"It was only when I began expressing my solidarity with women in the Church, that I recognized how deeply sexism and power permeate the priesthood. Somehow we have lost our way, forgotten the teachings of Jesus, and evolved into a very powerful and privileged clerical culture. It saddens me that so many of my fellow priests see women as a threat to their power. As men, we claim that we, and we alone, can interpret the Holy Scriptures and know the will of God. We profess that men and women are created in the image and likeness of God, but as men we have created God in our own image. And this God is very small, very male, and sees women as the lesser of men."That one's from Roy Bourgeois, writing in the Religion Dispatches of his experience being a Catholic priest and social justice activist for 40 years.
In November 2012, the Vatican removed Bourgeois from his spiritual community and the priesthood for failing to recant his support for the ordination of women, which the Vatican considers a "grave scandal."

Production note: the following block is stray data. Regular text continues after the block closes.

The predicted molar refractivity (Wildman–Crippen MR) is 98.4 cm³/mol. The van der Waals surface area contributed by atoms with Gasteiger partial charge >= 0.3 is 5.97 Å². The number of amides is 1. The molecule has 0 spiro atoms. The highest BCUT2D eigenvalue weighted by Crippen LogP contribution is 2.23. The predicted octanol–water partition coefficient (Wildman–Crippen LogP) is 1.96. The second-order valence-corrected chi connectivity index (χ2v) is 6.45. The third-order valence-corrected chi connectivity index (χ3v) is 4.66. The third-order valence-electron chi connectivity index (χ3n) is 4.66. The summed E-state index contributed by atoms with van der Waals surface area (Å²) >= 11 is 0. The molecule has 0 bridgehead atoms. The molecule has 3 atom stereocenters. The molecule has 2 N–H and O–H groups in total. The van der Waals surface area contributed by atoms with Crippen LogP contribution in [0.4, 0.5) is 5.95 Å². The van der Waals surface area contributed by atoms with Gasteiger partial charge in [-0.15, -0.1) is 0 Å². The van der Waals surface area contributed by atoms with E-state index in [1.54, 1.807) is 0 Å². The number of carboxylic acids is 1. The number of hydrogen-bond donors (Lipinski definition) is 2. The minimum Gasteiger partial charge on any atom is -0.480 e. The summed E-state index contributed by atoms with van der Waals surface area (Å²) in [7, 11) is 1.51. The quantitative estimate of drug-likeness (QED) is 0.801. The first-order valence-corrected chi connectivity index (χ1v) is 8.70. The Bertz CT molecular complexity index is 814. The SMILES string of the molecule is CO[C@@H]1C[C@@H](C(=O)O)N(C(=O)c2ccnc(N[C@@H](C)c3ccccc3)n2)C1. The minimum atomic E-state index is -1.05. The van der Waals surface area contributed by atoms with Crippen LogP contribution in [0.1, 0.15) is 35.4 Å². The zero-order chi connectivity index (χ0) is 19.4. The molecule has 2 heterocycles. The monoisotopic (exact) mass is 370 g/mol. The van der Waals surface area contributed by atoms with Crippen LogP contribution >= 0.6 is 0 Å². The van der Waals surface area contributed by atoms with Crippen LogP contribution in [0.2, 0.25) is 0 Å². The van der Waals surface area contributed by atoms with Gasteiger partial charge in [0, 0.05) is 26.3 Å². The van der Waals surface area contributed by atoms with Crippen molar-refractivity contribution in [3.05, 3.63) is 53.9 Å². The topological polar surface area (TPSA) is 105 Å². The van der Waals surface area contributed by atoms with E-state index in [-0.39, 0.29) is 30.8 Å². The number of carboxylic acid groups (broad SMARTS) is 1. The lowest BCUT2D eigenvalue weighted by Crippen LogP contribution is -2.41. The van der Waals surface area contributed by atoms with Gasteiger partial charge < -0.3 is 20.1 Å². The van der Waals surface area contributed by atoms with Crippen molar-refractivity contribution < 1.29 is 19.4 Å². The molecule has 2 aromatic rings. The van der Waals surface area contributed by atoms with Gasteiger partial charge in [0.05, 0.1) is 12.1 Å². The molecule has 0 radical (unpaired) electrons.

His observations about the Vatican's male supremacy and the creation of god in the image of fallible men are ones, of course, women have made for years. It still something, though, when men break ranks with the class of Sacred Men in furtherance of eradicating men's unearned privilege and entitlement to think of themselves as somehow closer to god and "his" will, compared to women.
The comment section over at Religion Dispatches is interesting, too, especially from my perspective as one who, unlike many of the debate participants, does not accept fundamental premises of Christianity or recognize their version of "god" as authoritative or true. To me, it's like watching people debate about whether The Watcher's Council should allow men to be vampire slayers, except the debate participants think they're talking about reality rather than fiction.
Not a Christian, But
Not a Christian, But (Part Two)
Book Review: A Church of Her Own